World's biggest clan gathering 'to drum up an extra £8m for Scots economy'

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ORGANISERS of the world's biggest clan gathering yesterday claimed the centrepiece event of Scotland's Homecoming celebrations is set to deliver an £8 million boost to the nation's economy.

Overseas visitors are expected to spend an average of ten days in Scotland centred on The Gathering in Edinburgh over the weekend of 25-26 July.

The predicted economic boom is 2 million more than anticipated when the event was announced two years ago, and represents a fifth of the entire 40 million financial boost Homecoming is hoped to deliver.

Organisers also said that only about 1,000 "passports" offering full access to all events at The Gathering – priced between 88 and 110 – are still available.

Tourism industry leaders say hotel bookings for the period are already higher than any other equivalent period throughout the year.

It is hoped thousands of Scots will descend on Edinburgh for the event, which will effectively kick off the capital's summer festivals season.

More than 150 different clans are expected to take part in The Gathering, which will feature two days of events at Holyrood Park, including a Highland Games, a parade up the Royal Mile and a clan pageant on the Edinburgh Castle Esplanade.

Visitors from the US and Canada have snapped up half of the 7,000 passes sold so far, with Australia and New Zealand taking up a further 12 per cent.

Jamie Sempill, director of The Gathering, said: "Research we have been carrying out indicates that the average length of stay for most of our overseas visitors is at least ten days.

"We had projected for the event to generate 6 million initially, but we've now revised that based on all the evidence we've been getting."

More than 40,000 spectators are expected to flock to Holyrood Park for the main events.

Major showcases of Scottish food and drink are planned, while a host of musical acts are being lined up, including Julie Fowlis, the Red Hot Chilli Pipers, Dougie MacLean, Capercaillie and Roddy Hart.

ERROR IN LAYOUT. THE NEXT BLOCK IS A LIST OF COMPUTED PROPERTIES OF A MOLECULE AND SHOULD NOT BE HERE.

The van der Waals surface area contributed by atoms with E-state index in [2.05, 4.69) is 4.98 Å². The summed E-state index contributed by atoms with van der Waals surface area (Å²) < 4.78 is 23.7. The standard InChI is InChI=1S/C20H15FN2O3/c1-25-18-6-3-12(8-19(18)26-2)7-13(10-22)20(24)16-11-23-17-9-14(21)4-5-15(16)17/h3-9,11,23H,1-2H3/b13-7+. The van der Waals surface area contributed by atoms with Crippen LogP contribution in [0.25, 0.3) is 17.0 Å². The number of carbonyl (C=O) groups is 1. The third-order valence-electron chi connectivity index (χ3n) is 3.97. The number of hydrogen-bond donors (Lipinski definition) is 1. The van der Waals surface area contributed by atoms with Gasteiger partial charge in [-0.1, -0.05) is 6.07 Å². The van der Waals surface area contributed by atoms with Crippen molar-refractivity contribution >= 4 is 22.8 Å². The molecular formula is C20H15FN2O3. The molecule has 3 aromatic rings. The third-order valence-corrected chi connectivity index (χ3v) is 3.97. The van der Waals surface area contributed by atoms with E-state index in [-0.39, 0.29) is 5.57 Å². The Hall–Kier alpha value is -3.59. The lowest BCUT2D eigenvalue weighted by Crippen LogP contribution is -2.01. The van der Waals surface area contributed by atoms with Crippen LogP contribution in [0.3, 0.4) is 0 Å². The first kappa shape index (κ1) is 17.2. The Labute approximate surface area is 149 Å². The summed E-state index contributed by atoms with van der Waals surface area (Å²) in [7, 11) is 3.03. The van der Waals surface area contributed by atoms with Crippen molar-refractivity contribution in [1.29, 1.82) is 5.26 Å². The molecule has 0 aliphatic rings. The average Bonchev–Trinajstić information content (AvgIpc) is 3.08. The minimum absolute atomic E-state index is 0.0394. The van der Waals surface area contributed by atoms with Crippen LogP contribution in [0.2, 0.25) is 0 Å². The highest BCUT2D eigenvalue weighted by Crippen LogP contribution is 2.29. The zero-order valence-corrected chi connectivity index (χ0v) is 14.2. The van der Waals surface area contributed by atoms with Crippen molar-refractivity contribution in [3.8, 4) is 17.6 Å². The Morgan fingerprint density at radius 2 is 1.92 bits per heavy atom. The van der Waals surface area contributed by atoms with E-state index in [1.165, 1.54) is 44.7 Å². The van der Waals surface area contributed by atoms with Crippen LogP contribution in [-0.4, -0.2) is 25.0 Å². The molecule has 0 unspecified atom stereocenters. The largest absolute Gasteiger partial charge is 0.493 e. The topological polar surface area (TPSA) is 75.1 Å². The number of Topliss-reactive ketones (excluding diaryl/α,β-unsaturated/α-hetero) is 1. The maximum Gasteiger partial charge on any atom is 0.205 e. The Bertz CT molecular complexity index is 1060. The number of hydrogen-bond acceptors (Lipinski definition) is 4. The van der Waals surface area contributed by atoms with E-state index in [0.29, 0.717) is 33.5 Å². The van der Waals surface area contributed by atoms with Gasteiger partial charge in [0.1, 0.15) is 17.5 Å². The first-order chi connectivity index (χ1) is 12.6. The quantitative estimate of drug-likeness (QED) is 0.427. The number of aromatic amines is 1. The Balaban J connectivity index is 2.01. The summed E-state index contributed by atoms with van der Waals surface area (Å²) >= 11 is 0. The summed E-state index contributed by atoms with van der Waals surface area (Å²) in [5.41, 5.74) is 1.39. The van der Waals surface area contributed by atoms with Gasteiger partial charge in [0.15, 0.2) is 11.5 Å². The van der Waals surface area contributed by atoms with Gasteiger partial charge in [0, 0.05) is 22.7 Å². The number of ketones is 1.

The Esplanade pageant will tell the history and development of the clans, and will feature pipers, massed bands and Highland dancers, as well as lighting and audio-visual effects.

Johanne Falconer, the area general manager for the Town House Company, which runs the Bonham, Channings and Howard hotels, said: "All of our hotels are relatively busy with just a few rooms to sell on that weekend. People are travelling from England, Ireland and the United States. Many of them have booked a year in advance."

Alan Chalmers, house manager at the Royal Over-Seas League in Princes Street, said: "We've been booked up for the weekend of The Gathering since last year and if we had more rooms we would easily fill them. This weekend is definitely drawing more people to the city."

Spotlight on diaspora's effects

ALL three presiding officers past and present of the Scottish Parliament are to head up a conference exploring the influence of "diaspora Scots".

Alex Fergusson, George Reid and Lord Steel will jointly chair the Scottish Diaspora Forum, which will be held at the Holyrood building to coincide with The Gathering in July.

It will look at the vision for the future of the Scots as a global diaspora and tackle the question: "What is Scottishness?".

Historian Tom Devine, Jonathan Mills, the director of the Edinburgh International Festival, and Dr Louise Richardson, principal of St Andrews University, will be among the speakers.

Mr Fergusson said: "The Scottish Diaspora Forum will provide a unique opportunity to reflect upon how Scots have shaped today's world." Free tickets are available from www.scottishdiasporaforum.org